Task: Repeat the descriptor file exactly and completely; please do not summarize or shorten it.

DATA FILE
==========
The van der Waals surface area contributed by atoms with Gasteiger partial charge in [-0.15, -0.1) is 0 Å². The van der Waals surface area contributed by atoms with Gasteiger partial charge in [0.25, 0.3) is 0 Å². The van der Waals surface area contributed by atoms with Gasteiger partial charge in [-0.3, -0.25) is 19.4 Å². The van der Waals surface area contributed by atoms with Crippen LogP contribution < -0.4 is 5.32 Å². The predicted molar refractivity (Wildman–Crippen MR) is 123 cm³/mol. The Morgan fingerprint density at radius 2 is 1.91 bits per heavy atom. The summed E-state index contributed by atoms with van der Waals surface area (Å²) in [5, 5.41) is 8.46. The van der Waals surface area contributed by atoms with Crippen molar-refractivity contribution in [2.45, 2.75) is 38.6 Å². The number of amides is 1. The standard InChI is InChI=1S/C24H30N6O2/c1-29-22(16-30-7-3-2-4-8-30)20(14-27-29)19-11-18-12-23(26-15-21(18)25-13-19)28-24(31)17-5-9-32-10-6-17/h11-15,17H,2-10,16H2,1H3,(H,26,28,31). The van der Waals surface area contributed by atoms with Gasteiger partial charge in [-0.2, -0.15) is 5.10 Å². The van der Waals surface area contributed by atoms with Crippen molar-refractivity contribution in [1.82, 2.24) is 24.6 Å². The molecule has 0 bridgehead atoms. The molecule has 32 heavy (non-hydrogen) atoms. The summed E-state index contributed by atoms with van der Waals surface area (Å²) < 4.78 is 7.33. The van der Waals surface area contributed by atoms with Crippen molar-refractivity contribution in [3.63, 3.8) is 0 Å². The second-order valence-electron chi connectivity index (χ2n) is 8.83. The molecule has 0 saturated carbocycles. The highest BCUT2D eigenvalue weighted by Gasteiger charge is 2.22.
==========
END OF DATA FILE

The van der Waals surface area contributed by atoms with Gasteiger partial charge in [-0.15, -0.1) is 0 Å². The van der Waals surface area contributed by atoms with Gasteiger partial charge in [0.25, 0.3) is 0 Å². The van der Waals surface area contributed by atoms with Gasteiger partial charge in [-0.3, -0.25) is 19.4 Å². The van der Waals surface area contributed by atoms with Crippen LogP contribution < -0.4 is 5.32 Å². The predicted molar refractivity (Wildman–Crippen MR) is 123 cm³/mol. The Morgan fingerprint density at radius 2 is 1.91 bits per heavy atom. The summed E-state index contributed by atoms with van der Waals surface area (Å²) in [5, 5.41) is 8.46. The van der Waals surface area contributed by atoms with Crippen molar-refractivity contribution in [2.45, 2.75) is 38.6 Å². The number of amides is 1. The standard InChI is InChI=1S/C24H30N6O2/c1-29-22(16-30-7-3-2-4-8-30)20(14-27-29)19-11-18-12-23(26-15-21(18)25-13-19)28-24(31)17-5-9-32-10-6-17/h11-15,17H,2-10,16H2,1H3,(H,26,28,31). The van der Waals surface area contributed by atoms with Gasteiger partial charge in [-0.2, -0.15) is 5.10 Å². The van der Waals surface area contributed by atoms with Crippen molar-refractivity contribution in [1.82, 2.24) is 24.6 Å². The molecule has 0 bridgehead atoms. The molecule has 32 heavy (non-hydrogen) atoms. The summed E-state index contributed by atoms with van der Waals surface area (Å²) < 4.78 is 7.33. The van der Waals surface area contributed by atoms with Crippen molar-refractivity contribution in [3.63, 3.8) is 0 Å². The second-order valence-electron chi connectivity index (χ2n) is 8.83. The molecule has 0 saturated carbocycles. The highest BCUT2D eigenvalue weighted by Gasteiger charge is 2.22.